Although John’s mother has little interest in the technical details, it appears his father is one of the few who’s permitted to interact with the Jetta on a level more intimate than that of a passenger. In addition to road trip detailing duty, he also helped John with the suspension install, although John says he’s done 95% of the other work himself. Perfection trumps all other motivation, though, and to John’s credit, he realizes when something is beyond his scope and is best left to the professionals.

“I tried to apply the Lamin-X smoked film on the headlights,” he recalls. “Thumbs down to that whole process! I am not capable of doing it.”

Generally, though, tenacity works in John’s favor. Consider the much-publicized wheels, Alphard 5-holes from the Mercedes-Benz SL550. He first spotted a set on Tiffany Walters’ black 2004.5 Jetta GLI and decided they were a necessity.

“I did a photochop to see what they would look like on my car, and I was even more in love with them,” he says. It took some time to pull the setup together because the going rate for the wheels was about $2,000 per set. John measured numerous times to make sure the 18×8.5″ fronts and 18×9.5″ rears would fit.

After finding a set at a good price, he sent them off to the powder coater, and they were ready just in time to debut at Motorstadt IV in early June. Just days after the show, though, John curbed the passenger front wheel, “not even five days after they were mounted,” he laments. “I had the tire removed, the wheel stripped, the wheel fixed, the wheel powder coated, and the tire mounted in 13 days.”

It’s well worth it, though: “This is my first time running a staggered wheel setup and it really sets the car off!”

Setting the framework for the eye-catching rollers is a set of KW V1 coilovers; they are wrapped in Falken 452 tires and painted black brake calipers hide behind.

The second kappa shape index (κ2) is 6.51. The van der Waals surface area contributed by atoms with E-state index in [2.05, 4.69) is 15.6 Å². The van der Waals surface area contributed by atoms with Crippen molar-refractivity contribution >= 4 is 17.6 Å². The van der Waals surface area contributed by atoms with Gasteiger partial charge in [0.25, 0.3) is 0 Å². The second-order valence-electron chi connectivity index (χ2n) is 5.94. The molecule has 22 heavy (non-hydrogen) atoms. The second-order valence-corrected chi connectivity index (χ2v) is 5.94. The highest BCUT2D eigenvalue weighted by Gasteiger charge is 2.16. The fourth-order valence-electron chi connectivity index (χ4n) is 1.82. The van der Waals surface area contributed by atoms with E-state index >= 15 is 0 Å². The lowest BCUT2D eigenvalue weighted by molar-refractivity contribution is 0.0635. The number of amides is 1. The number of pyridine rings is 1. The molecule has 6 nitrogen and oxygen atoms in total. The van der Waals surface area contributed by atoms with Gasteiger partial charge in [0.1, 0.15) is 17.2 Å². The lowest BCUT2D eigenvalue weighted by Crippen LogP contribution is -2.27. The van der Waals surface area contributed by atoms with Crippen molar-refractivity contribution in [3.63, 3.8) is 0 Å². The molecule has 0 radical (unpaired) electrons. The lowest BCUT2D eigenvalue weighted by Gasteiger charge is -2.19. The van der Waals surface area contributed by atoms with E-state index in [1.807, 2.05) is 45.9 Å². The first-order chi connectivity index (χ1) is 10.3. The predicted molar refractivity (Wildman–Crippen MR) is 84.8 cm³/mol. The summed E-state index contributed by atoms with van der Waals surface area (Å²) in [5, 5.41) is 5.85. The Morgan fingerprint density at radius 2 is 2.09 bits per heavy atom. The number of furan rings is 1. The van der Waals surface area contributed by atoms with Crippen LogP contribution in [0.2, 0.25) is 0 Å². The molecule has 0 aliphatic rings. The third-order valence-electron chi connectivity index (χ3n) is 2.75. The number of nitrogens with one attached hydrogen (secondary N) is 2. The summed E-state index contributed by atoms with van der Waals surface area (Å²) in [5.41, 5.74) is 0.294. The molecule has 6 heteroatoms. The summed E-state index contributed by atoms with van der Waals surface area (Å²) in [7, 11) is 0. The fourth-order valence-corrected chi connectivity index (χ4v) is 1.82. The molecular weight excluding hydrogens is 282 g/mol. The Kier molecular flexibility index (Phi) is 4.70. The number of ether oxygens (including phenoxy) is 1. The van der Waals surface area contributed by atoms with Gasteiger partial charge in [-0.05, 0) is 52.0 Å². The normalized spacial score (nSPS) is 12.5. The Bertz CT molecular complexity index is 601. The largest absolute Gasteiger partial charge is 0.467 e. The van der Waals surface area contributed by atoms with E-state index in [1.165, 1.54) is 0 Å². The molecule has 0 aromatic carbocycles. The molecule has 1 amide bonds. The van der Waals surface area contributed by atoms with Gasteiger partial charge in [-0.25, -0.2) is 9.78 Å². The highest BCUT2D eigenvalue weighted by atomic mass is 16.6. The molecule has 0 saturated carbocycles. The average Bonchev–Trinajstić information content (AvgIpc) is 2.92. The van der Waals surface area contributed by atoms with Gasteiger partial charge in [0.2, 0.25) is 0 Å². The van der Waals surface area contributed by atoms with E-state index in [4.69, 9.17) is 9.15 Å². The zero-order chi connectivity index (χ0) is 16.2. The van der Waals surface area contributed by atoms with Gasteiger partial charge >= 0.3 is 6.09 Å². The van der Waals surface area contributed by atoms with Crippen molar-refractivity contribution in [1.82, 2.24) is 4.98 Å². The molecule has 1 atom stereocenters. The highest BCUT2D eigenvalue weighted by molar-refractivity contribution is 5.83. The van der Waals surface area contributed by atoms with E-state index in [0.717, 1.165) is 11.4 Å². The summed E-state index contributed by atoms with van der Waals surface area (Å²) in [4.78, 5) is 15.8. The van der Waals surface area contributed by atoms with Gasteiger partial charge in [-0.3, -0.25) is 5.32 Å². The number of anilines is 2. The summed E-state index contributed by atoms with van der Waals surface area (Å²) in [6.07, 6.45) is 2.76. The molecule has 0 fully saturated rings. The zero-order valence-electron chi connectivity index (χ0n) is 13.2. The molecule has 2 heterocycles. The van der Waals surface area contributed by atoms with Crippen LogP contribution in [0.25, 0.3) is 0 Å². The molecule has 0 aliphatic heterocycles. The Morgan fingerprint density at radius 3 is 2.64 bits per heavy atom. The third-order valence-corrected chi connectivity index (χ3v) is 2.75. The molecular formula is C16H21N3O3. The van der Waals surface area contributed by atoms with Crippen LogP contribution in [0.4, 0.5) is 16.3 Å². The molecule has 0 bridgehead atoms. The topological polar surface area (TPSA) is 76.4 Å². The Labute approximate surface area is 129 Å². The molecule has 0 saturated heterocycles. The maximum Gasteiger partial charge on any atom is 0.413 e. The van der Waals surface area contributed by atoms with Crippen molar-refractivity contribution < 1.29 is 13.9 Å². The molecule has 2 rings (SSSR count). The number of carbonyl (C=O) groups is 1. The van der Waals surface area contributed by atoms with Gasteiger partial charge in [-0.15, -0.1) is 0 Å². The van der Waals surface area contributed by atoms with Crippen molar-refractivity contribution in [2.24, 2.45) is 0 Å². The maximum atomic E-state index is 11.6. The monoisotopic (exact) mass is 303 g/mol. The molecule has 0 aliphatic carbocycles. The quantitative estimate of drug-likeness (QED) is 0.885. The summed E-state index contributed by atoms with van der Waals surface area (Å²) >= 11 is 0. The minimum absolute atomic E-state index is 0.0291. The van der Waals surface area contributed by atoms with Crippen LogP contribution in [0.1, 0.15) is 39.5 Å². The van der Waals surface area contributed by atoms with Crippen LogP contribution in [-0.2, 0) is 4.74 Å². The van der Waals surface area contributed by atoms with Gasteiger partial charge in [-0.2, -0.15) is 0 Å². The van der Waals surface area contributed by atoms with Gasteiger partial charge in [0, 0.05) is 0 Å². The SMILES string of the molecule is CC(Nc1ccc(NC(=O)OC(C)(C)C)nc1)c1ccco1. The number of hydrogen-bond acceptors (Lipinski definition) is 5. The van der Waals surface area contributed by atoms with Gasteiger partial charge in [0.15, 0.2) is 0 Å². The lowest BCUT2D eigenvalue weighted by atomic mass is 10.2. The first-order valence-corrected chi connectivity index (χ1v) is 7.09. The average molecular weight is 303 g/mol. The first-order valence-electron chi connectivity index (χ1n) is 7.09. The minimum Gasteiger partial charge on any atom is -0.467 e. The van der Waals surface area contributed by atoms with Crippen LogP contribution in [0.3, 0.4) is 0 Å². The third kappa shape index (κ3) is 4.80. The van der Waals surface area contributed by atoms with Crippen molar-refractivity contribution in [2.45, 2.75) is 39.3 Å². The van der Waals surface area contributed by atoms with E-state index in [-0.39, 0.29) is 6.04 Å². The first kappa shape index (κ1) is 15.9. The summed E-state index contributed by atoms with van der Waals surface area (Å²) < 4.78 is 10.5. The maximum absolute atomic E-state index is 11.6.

The Jetta puts its best face forward with Hella smoked headlights, smoked sidemarkers, and Euro projector fog lights fitted to a front end conversion from the GTI and GLI. In.Pro smoked mirror indicators round out the sides and custom smoked taillights smooth out the rear, tied together with front and back blacked-out VW emblems. An OEM VW Sharan antenna is the final exterior touch. John’s also added a 60 GB Western Digital USB hard drive and a Pioneer DEH-P6900UB headunit delivered through JL Audio 12w3v2 subwoofers and a JL Audio 500/1 amplifier.

Of course, the obvious question is whether or not the Jetta actually sees the road—rest assured, John believes in getting as much seat time as possible. Midwest Treffen was held the day after our photo shoot, and it seemed incomprehensible that John the perfectionist drove his perfectly-detailed car through the deluge. The mere idea appeared to cause him physical pain, which did not go unnoticed by John’s family (“My mom’s surprised he didn’t put it in a trailer,” says his girlfriend).

Although the Jetta’s come such a long way in such a short time, John’s already considering his next project—he hinted that a Jetta SportWagen might be getting the signature all-black treatment when the car lands on US soil late this year. But until then, he shows no signs of slowing down. He’d like to drop the car more on an FK suspension setup and “shave everything.” To that end, the next change we’re likely to see is a smoothed Rabbit front bumper with a Seat Cupra lower lip.

The all-black hand of cards has been played before, but John holds the trump: what sets this project apart is the execution. So does the Jetta really miss John’s mark? We don’t think so. There’s no doubt his invisibility will continue to make waves.